Theresa May's higher education shake-up makes BIS Sheffield closure look "perverse" – former BIS adviser

Former special adviser to universities minister David Willetts says moving higher education policy to the Department for Education creates an "extra layer of uncertainty" at a time when institutional memory is needed

BIS Sheffield staff on strike earlier this year as the closure of their office is announced. Image: Amerjit Basi

By Rebecca Hill

15 Jul 2016

Theresa May’s decision to move higher education into the Department for Education will be a major blow for the staff facing redundancy at the Department for Business, Innovation and Skills’ Sheffield site, a former BIS special adviser has said.

The Sheffield office, which employs around 250 staff, is due to close by 2018 as part of former business secretary Sajid Javid’s plans to slash BIS spending by 30% to 40%, and many have staff already received their redundancy papers.

However, the new prime minister’s major overhaul of Whitehall has seen the plan’s architect moved to communities and local government and BIS’s policy portfolio split across three departments.

New Department for Business, Energy and Industrial Strategy swallows up DECC and BIS — full details and reaction
BIS Sheffield closure confirmed – full details and reaction from staff, unions and MPs

But speaking to Civil Service World, Nick Hillman – who served as the special adviser to former universities minister David Willetts – said the shift would probably have come too late for the Sheffield staff, whose main focus is on higher education. And he contrasted it with DfE’s approach to offices in the same city.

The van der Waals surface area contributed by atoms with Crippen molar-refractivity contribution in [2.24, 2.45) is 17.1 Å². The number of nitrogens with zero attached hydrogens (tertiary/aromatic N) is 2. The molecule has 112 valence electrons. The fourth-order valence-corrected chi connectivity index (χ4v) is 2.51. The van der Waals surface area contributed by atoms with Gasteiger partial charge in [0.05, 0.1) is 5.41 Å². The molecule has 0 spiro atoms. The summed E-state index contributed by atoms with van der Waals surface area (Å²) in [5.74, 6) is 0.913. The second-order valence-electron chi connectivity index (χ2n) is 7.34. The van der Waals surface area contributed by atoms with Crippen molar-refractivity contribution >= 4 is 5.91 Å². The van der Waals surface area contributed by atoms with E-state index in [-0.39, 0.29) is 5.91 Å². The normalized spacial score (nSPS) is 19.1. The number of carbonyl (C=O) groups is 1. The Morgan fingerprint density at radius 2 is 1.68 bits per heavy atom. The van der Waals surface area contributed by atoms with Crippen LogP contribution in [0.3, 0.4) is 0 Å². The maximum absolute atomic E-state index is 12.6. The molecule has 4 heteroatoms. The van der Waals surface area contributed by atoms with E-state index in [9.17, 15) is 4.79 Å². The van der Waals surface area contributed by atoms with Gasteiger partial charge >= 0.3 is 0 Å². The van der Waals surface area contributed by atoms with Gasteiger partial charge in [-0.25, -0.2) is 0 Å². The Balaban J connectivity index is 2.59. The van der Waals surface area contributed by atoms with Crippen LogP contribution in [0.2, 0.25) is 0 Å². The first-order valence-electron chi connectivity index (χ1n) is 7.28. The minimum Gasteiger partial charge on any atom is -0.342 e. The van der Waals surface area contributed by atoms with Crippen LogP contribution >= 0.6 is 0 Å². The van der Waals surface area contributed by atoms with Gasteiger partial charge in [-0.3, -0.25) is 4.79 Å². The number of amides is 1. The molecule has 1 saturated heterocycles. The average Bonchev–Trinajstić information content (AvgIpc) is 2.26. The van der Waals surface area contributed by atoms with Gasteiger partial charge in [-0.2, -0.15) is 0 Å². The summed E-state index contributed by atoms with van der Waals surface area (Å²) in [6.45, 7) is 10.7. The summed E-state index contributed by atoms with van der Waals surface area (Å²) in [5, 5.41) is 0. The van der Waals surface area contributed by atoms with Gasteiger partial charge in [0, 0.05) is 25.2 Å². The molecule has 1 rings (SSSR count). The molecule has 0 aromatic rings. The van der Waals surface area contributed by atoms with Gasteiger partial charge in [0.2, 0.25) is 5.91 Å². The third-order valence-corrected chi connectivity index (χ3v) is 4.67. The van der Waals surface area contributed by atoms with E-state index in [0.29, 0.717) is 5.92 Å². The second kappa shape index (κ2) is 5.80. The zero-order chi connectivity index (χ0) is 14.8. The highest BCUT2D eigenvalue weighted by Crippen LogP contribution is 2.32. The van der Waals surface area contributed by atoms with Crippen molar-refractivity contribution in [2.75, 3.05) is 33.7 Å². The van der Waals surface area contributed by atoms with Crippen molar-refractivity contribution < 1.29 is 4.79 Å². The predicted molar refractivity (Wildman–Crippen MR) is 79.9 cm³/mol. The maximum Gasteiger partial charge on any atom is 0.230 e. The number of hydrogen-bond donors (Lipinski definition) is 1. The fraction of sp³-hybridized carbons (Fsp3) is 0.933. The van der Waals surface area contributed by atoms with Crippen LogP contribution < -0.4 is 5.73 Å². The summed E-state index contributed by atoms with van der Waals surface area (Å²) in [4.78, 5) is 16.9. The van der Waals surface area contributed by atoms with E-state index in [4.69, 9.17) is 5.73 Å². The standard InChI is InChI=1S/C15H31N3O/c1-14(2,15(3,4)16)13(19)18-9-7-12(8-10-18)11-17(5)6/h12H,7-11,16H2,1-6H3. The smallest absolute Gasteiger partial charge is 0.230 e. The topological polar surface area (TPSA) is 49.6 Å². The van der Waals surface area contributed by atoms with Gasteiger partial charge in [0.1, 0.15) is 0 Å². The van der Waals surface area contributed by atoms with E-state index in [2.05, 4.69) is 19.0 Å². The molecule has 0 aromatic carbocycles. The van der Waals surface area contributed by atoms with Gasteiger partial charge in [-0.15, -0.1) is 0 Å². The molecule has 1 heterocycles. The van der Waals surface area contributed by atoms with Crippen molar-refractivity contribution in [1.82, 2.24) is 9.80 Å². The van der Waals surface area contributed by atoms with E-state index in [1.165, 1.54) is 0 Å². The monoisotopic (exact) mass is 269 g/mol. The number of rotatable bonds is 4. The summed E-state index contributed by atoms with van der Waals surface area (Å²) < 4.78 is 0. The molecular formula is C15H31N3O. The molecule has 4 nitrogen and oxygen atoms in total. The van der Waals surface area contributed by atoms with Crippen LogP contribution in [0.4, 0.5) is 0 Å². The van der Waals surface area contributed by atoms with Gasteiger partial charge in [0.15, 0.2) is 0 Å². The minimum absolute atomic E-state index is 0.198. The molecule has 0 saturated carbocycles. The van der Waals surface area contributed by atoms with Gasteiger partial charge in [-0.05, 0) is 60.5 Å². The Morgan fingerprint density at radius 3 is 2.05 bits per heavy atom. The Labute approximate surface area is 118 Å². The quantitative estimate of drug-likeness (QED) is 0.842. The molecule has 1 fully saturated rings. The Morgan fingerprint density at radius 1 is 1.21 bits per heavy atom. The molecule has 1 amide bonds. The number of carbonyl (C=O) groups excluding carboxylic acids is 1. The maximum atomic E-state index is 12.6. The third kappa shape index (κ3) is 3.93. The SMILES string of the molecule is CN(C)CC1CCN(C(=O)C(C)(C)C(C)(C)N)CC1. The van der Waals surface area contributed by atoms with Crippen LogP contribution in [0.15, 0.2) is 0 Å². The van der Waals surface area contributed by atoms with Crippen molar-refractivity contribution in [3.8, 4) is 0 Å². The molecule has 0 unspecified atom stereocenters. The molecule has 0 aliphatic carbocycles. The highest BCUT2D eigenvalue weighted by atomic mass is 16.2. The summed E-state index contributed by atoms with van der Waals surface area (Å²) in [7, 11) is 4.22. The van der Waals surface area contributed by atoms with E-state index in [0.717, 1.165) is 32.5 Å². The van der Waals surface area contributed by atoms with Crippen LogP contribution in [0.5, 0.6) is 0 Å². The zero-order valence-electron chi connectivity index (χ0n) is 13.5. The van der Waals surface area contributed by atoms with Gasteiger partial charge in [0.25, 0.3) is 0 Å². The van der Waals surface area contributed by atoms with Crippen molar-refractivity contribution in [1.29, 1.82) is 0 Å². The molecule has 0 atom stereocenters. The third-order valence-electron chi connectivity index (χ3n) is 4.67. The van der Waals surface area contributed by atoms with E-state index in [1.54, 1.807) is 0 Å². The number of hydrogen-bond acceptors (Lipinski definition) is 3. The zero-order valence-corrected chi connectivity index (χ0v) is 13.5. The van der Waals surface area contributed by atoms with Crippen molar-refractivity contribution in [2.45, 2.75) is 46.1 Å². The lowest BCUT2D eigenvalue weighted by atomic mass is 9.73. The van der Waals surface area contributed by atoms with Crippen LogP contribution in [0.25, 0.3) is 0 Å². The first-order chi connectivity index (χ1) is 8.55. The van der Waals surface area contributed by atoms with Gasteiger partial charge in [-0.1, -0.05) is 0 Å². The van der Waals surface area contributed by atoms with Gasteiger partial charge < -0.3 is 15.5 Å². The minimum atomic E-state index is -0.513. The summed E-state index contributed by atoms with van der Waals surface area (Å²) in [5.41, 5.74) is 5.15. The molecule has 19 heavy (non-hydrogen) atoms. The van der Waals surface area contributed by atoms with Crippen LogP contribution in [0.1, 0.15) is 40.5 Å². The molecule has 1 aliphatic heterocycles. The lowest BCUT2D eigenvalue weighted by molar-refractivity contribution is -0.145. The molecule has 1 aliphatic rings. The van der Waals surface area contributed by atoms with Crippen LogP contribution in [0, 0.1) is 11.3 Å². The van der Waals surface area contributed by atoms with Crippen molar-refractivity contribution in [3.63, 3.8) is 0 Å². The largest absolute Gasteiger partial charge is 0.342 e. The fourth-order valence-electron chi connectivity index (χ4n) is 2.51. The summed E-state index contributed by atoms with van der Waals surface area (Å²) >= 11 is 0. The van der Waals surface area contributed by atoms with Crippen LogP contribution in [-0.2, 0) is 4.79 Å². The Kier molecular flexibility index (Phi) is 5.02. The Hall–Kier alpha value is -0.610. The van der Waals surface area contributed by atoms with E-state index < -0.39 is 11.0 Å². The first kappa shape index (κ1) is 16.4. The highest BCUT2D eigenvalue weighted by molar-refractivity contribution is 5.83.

“I do feel sorry for those Sheffield civil servants who’ve been handed their redundancy papers, because the DfE chose to keep its Sheffield office open," he said. "The DfE and BIS officials pretty much sit next to each other in Sheffield, which dates from the time when they all used to be in the same department."

Hillman argued that it had always been a bad idea to close an office with a large amount of institutional knowledge while the Higher Education Bill, which is due for its second reading next Tuesday, was making its way through parliament. Now, he said, that decision seemed “even more perverse”.

“You’ve got this extra layer of uncertainty and extra need for institutional memory,” he said. 

“Every time higher education bounces around Whitehall – and it has bounced around – that institutional memory gets lost, and so it makes the Sheffield decision look even more perverse. But I don’t know if it can be undone now.”

He said that he was not opposed to the idea of a single education department in principle, but was concerned about how much time and energy it would take up, and that he wasn’t “totally convinced it solves the problem of joined up government” because it just created new boundaries.

“You abolish a boundary between schools and higher education by putting them in the same department, but you create a new boundary between universities and all the policies that BIS had research, innovation and Local Economic Partnerships – that affect universities a lot,” he said.

Nonetheless, he acknowledged that there could be some benefits for institutional memory in the long-run.

“The problem with higher education being in BIS is that officials will work on higher education for a year, and then they work on apprenticeships, then on shared parental leave, then on trade and investment – so they aren’t higher education specialists,” he said.

“In the education department, they could well become education specialists. Even if they keep changing jobs, which is what civil servants do all the time, at least it will always be within education.”

But, he added, “there’s a hell of a lot of turbulence between here and there”.

Share this page